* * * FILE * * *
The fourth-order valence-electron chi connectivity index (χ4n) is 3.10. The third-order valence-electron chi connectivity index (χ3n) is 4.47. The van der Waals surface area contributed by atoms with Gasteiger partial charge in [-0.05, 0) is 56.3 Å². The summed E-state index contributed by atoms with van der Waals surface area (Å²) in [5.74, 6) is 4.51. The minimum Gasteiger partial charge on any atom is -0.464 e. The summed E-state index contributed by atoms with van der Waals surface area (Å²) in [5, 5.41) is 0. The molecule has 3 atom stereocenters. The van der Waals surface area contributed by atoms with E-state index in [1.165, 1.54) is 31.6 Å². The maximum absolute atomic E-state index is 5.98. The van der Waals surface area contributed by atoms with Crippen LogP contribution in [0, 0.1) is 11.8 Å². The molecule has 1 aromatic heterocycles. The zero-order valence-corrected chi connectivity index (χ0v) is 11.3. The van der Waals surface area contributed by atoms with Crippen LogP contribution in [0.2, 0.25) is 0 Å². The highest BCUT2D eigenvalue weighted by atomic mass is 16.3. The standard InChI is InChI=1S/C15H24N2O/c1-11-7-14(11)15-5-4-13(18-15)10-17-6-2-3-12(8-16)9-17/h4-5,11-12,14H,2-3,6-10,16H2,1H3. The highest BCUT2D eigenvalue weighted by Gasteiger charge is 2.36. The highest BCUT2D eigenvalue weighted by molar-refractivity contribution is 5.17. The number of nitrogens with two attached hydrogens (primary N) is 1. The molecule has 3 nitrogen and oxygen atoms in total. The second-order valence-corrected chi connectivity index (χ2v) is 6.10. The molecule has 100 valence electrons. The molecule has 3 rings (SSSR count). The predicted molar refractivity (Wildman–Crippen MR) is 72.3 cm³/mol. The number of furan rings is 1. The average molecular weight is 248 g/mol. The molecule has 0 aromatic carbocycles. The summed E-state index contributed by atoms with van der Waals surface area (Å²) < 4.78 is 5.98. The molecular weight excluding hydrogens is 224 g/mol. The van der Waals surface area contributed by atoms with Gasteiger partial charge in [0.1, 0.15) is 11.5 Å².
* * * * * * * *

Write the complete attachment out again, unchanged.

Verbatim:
The fourth-order valence-electron chi connectivity index (χ4n) is 3.10. The third-order valence-electron chi connectivity index (χ3n) is 4.47. The van der Waals surface area contributed by atoms with Gasteiger partial charge in [-0.05, 0) is 56.3 Å². The summed E-state index contributed by atoms with van der Waals surface area (Å²) in [5.74, 6) is 4.51. The minimum Gasteiger partial charge on any atom is -0.464 e. The summed E-state index contributed by atoms with van der Waals surface area (Å²) in [5, 5.41) is 0. The molecule has 3 atom stereocenters. The van der Waals surface area contributed by atoms with E-state index in [1.165, 1.54) is 31.6 Å². The maximum absolute atomic E-state index is 5.98. The van der Waals surface area contributed by atoms with Crippen LogP contribution in [0, 0.1) is 11.8 Å². The molecule has 1 aromatic heterocycles. The zero-order valence-corrected chi connectivity index (χ0v) is 11.3. The van der Waals surface area contributed by atoms with Crippen LogP contribution in [0.2, 0.25) is 0 Å². The highest BCUT2D eigenvalue weighted by atomic mass is 16.3. The standard InChI is InChI=1S/C15H24N2O/c1-11-7-14(11)15-5-4-13(18-15)10-17-6-2-3-12(8-16)9-17/h4-5,11-12,14H,2-3,6-10,16H2,1H3. The highest BCUT2D eigenvalue weighted by Gasteiger charge is 2.36. The highest BCUT2D eigenvalue weighted by molar-refractivity contribution is 5.17. The number of nitrogens with two attached hydrogens (primary N) is 1. The molecule has 3 nitrogen and oxygen atoms in total. The second-order valence-corrected chi connectivity index (χ2v) is 6.10. The molecule has 100 valence electrons. The molecule has 3 rings (SSSR count). The predicted molar refractivity (Wildman–Crippen MR) is 72.3 cm³/mol. The number of furan rings is 1. The average molecular weight is 248 g/mol. The molecule has 0 aromatic carbocycles. The summed E-state index contributed by atoms with van der Waals surface area (Å²) < 4.78 is 5.98. The molecular weight excluding hydrogens is 224 g/mol. The van der Waals surface area contributed by atoms with Gasteiger partial charge in [0.1, 0.15) is 11.5 Å².